At This Restaurant, Waiters Walk and Fly
It's a bird, it's a plane, no it's a flying robot waiter.
A Singapore-based restaurant-bar chain is gearing up to deploy drones to transport food from the kitchen to the restaurant floor – in what it claims will be a first for the global food and beverage (F&B) industry.
The move by Timbre – which has five outlets across the island – aims to address a labor crunch in the city state's services sector and boost productivity, says Edward Chia, managing director of Timbre Group.
Chia doesn't intend to use the drones as a replacement for human waiters, but to supplement his current workforce.
"With the manpower shortages, we're already so lean. So we're not looking at drones replacing waiters, it's more about workplace optimization," Chia said.
Singapore's F&B sector, like other service industries in the city-state, is grappling with a shortage of workers brought on by a tightening of labor policies in the recent years.
Restrictive manpower policies are part of the government's drive to reduce the country's dependence on foreign labor and boost productivity. Instead of the staff spending a large portion of their time shuttling back and forth between the kitchen and the restaurant floor, Chia says the drones will enable them to focus on higher value tasks such as engaging customers or highlighting new menu items or promotional dishes.
The drones, which operate autonomously and can hold up to 2kg, will not deliver food straight to a customer's table, however.
Instead, once the food or drink is prepared, a chef or bartender will place the items on the drone and key in a number for a central waiting table. Waiters will then take the food off the drone and serve the customer.
"We could have gotten the drones flying straight to the customers, but that's not what our intention is. We still want the human touch," Chia said.
Timbre, which did a trial run with the drones last week, aims to have them "serving" by the fourth quarter. It plans to deploy eight drones at each outlet.
Gimmicky or groundbreaking?
Timbre's initiative has been met by both intrigue and skepticism among customers.
"Drones may be a distraction from dinner and conversation," said 28-year-old Rishi Malhotra who dines at Timbre from time to time.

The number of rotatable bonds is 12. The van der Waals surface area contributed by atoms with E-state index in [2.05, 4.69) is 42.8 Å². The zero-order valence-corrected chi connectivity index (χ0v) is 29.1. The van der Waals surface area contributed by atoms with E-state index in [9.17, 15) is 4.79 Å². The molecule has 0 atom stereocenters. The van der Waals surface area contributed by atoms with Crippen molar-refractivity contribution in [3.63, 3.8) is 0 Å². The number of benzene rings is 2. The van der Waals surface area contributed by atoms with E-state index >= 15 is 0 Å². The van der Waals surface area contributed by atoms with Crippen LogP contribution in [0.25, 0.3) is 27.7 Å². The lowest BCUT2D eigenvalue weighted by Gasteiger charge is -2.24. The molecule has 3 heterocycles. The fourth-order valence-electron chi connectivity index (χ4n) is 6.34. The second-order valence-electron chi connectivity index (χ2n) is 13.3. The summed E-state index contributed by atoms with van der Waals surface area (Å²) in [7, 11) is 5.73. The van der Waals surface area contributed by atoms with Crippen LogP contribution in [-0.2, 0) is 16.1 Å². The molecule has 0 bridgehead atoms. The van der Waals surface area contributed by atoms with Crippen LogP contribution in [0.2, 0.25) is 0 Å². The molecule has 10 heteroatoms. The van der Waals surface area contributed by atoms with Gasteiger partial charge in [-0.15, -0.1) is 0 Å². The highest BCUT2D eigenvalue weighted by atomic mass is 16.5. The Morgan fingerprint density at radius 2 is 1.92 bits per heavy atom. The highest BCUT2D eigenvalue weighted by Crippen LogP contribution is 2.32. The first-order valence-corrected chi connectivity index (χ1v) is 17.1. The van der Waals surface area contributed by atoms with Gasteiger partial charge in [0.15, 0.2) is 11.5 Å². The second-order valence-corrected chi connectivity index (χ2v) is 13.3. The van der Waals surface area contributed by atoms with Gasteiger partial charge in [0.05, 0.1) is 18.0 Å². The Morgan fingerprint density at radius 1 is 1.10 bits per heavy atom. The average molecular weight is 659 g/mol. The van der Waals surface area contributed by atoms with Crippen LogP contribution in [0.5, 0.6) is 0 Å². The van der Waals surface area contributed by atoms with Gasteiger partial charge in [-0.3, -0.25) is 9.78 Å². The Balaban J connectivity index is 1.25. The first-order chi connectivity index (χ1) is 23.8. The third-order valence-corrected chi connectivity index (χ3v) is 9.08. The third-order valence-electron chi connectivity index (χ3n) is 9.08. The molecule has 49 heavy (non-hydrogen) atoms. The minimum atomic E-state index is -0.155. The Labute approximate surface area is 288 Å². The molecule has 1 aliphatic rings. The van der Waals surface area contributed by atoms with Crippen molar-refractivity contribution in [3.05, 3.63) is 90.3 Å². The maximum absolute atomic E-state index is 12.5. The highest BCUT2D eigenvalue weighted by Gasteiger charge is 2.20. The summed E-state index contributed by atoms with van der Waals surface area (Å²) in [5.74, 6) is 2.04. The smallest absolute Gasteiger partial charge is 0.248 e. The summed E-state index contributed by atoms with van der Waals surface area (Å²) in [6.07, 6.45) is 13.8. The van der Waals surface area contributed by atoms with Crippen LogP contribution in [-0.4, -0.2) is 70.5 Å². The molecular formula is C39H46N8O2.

"Also, people may have to be more mindful when they get up and move around the restaurant. I see it more as a nuisance," he said.
While the jury is still out on the effectiveness of drones for improving productivity, industry watchers say robots are likely to become more common in restaurants over the next 5-10 years.
Restaurants of the future
Lim Rui Shan, executive director of the Restaurant Association of Singapore, says she's seen interest in drone technology among the group's members.
"We foresee more companies slowly adopting this technology in an attempt to address their manpower issues, but it will take some time before it becomes more widely adopted like menu e-ordering, self-service kiosks etc," she said.
However, the high cost of the technology remains a concern, Lim said.
Each drone, made by Singapore-based Infinium Robotics, costs between S$50,000 and S$100,000 ($40,000-$80,000), depending on the order size.
The price reflects R&D and technology costs, says Woon Junyang, CEO of Infinium Robotics, which took three years to develop the robotic servers.
He told CNBC the company aims to get the price down to S$10,000 in coming years.
Timbre is currently seeking productivity-related grants from the government to help with the costs.
Under the government's ICT Productivity and Growth (IPG) program, businesses can apply to receive a subsidy of up to 70 percent of the cost of technology-based productivity solutions.
Ansuya Harjani joined CNBC's web and digital team in 2010, where she writes investment and feature articles with a focus on Asian economies. Prior to joining CNBC, she was a producer for the BBC's "Asia Business Report." Harjani holds a bachelor's degree in international relations from the University of Virginia.